On March 14, 1983, Mr. Carr and his father went to a worship service. During the service, his father "rebuked and ridiculed" him for failing to recite a biblical passage. After the service, Mr. Carr stayed at his grandmother's house. The following morning, he did not attend high school. Instead, he returned to his father's house, where he stayed throughout the day.

         At approximately 4:15 p.m., his brother and stepsister returned home from school. When they entered the house, Mr. Carr shot his brother at close range with a .22 caliber rifle, hitting him in the left side of the back of his head and in front of his right ear. He shot his stepsister in her back and in her left eye. When his stepmother returned home from work at around 4:35 p.m., he shot her at close range above the right eye and in the right temple. When Mr. Carr's father arrived home at approximately 5:10 p.m., Mr. Carr attempted to shoot his father, but the rifle did not fire. When Mr. Carr tried to insert another shell into the rifle, his father took the gun from him, seemingly without resistance. After being disarmed, Mr. Carr began crying. He told his father he "kill[ed] them all, " including his brother, even though he loved him.

         At the time of the offenses, Mr. Carr was 16 years old. He was originally charged as a juvenile offender and then certified to be tried as an adult for three counts of capital murder under section 565.001.[2] At the time, capital murder could be punished by death or a life sentence without the possibility of parole for 50 years. Section 565.008.1. The state did not seek the death penalty. Therefore, if convicted, the only eligible sentence Mr. Carr could receive was life without the possibility of parole for 50 years.

         In December 1983, a jury convicted Mr. Carr of three counts of capital murder. Following the jury's verdict, the trial court sentenced him to three concurrent sentences of life imprisonment without the eligibility for parole for 50 years. Because the state did not seek the death penalty, the defense was not required to and did not present any mitigating evidence prior to sentencing. The trial court's judgment stated that Mr. Carr would be scheduled for a parole hearing in March 2031. The court of appeals affirmed his convictions on direct appeal. Carr, 687 S.W.2d at 613. Mr. Carr's claim of ineffective assistance of counsel was also denied. Id. at 611.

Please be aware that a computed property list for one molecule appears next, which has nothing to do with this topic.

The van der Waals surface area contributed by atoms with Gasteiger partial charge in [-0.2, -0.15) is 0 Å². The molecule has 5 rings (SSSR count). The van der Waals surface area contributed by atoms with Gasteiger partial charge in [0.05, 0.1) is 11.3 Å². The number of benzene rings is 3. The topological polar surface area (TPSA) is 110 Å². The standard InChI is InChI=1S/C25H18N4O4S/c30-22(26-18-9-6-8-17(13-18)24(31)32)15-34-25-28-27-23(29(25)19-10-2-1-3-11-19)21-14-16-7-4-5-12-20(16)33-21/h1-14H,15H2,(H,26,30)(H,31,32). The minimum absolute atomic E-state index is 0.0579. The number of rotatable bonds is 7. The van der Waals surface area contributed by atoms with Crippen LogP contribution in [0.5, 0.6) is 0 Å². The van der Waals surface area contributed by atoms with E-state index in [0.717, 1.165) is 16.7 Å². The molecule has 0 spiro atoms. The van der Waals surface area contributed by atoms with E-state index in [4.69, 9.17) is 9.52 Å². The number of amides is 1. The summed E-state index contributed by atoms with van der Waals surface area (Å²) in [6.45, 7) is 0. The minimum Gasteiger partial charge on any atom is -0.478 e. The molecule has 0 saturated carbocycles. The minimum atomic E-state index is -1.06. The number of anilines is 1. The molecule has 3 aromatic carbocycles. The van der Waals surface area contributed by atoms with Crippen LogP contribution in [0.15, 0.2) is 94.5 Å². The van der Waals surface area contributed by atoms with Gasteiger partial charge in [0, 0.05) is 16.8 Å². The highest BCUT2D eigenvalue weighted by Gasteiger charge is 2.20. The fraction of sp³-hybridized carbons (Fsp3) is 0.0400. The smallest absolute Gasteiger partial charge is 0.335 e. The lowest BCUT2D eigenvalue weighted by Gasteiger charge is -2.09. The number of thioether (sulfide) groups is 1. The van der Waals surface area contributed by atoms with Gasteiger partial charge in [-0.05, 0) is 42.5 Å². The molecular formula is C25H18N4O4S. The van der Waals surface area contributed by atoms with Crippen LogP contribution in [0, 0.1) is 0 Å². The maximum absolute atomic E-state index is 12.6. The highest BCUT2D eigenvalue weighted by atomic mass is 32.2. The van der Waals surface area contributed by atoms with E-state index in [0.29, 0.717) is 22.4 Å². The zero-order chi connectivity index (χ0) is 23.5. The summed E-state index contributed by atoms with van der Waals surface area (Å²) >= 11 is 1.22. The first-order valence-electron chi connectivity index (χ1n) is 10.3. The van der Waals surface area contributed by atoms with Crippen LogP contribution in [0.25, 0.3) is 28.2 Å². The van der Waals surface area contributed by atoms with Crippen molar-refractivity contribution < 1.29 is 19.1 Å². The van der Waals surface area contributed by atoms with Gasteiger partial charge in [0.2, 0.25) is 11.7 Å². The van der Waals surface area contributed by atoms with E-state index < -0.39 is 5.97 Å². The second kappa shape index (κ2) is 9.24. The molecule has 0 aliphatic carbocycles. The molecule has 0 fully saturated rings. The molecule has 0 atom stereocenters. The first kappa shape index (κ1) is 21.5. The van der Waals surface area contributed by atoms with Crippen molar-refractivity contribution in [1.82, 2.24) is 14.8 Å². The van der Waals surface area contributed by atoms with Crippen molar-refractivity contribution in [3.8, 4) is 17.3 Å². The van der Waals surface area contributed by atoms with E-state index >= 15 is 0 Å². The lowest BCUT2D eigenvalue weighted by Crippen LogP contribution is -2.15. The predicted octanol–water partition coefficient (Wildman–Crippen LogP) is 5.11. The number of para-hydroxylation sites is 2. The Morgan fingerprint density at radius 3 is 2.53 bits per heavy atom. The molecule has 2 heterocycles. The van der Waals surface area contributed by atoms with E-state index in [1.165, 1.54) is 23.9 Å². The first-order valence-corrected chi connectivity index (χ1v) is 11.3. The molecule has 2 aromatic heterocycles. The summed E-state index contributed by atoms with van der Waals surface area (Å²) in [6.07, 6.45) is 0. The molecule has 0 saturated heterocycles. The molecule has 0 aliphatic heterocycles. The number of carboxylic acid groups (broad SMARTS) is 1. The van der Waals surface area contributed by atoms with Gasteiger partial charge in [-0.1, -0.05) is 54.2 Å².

Mr. Carr filed a petition for a writ of habeas corpus in this Court after the Supreme Court of the United States' decision in Miller v. Alabama, 132 S.Ct. 2455 (2012). In Miller, the Supreme Court held that juveniles could not be sentenced to a mandatory sentence of life without the possibility of parole in a homicide case without first considering whether this punishment was just and appropriate given the juvenile offender's age, development, and the circumstances of the offense. Id. at 2469. Mr. Carr argued his mandatory sentences of life without the possibility of parole for 50 years violate the Eighth Amendment because they were imposed on him for offenses he committed as a juvenile without consideration of any of the factors in Miller.

         While Mr. Carr's habeas petition was pending, the Supreme Court held that Miller's substantive rule must be applied retroactively on collateral review of a juvenile offender's mandatory sentence of life without parole. Montgomery v. Louisiana, 136 S.Ct. 718, 736 (2016). This Court then set this case for briefing and oral argument.

         Standard of Review for Habeas Relief

         This Court has jurisdiction to "issue and determine original remedial writs." Mo. Const. art. V., sec. 4. "Habeas corpus relief is the final judicial inquiry into the validity of a criminal conviction and functions to relieve [prisoners] whose convictions violate fundamental fairness." State ex rel. Clemons v. Larkin, 475 S.W.3d 60, 76 (Mo. banc 2015). A prisoner is entitled to habeas corpus relief where he proves that he is "restrained of his . . . liberty in violation of the constitution or laws of the state or federal government." Id. Although prisoners are generally required to raise constitutional claims on direct appeal or in a post-conviction proceeding, a defendant has cause for failing to raise ...